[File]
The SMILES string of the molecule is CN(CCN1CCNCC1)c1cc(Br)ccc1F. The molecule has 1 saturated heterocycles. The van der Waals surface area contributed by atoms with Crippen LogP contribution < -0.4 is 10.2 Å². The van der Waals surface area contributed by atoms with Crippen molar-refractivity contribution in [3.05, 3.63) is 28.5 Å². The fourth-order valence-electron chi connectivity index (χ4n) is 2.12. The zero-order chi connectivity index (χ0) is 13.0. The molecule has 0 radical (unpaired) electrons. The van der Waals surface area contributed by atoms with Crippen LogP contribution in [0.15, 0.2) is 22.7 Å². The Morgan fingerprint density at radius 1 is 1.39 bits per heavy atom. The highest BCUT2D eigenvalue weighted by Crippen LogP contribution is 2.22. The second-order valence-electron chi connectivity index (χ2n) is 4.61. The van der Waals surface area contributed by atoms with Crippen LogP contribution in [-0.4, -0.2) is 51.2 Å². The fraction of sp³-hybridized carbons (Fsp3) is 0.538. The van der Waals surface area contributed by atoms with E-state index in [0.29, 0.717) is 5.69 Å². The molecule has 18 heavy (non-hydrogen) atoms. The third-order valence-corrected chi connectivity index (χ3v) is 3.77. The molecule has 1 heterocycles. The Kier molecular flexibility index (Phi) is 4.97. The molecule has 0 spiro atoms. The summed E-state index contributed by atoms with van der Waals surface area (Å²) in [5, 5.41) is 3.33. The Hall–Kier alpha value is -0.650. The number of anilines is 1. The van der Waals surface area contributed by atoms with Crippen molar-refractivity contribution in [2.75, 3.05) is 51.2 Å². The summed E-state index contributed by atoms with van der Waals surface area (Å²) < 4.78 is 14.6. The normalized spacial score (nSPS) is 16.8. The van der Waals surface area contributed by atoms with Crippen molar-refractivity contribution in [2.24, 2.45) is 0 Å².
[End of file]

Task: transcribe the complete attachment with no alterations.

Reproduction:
The SMILES string of the molecule is CN(CCN1CCNCC1)c1cc(Br)ccc1F. The molecule has 1 saturated heterocycles. The van der Waals surface area contributed by atoms with Crippen LogP contribution < -0.4 is 10.2 Å². The van der Waals surface area contributed by atoms with Crippen molar-refractivity contribution in [3.05, 3.63) is 28.5 Å². The fourth-order valence-electron chi connectivity index (χ4n) is 2.12. The zero-order chi connectivity index (χ0) is 13.0. The molecule has 0 radical (unpaired) electrons. The van der Waals surface area contributed by atoms with Crippen LogP contribution in [0.15, 0.2) is 22.7 Å². The Morgan fingerprint density at radius 1 is 1.39 bits per heavy atom. The highest BCUT2D eigenvalue weighted by Crippen LogP contribution is 2.22. The second-order valence-electron chi connectivity index (χ2n) is 4.61. The van der Waals surface area contributed by atoms with Crippen LogP contribution in [-0.4, -0.2) is 51.2 Å². The fraction of sp³-hybridized carbons (Fsp3) is 0.538. The van der Waals surface area contributed by atoms with E-state index in [0.29, 0.717) is 5.69 Å². The molecule has 18 heavy (non-hydrogen) atoms. The third-order valence-corrected chi connectivity index (χ3v) is 3.77. The molecule has 1 heterocycles. The Kier molecular flexibility index (Phi) is 4.97. The molecule has 0 spiro atoms. The summed E-state index contributed by atoms with van der Waals surface area (Å²) in [5, 5.41) is 3.33. The Hall–Kier alpha value is -0.650. The number of anilines is 1. The van der Waals surface area contributed by atoms with Crippen molar-refractivity contribution in [2.75, 3.05) is 51.2 Å². The summed E-state index contributed by atoms with van der Waals surface area (Å²) < 4.78 is 14.6. The normalized spacial score (nSPS) is 16.8. The van der Waals surface area contributed by atoms with Crippen molar-refractivity contribution in [2.24, 2.45) is 0 Å².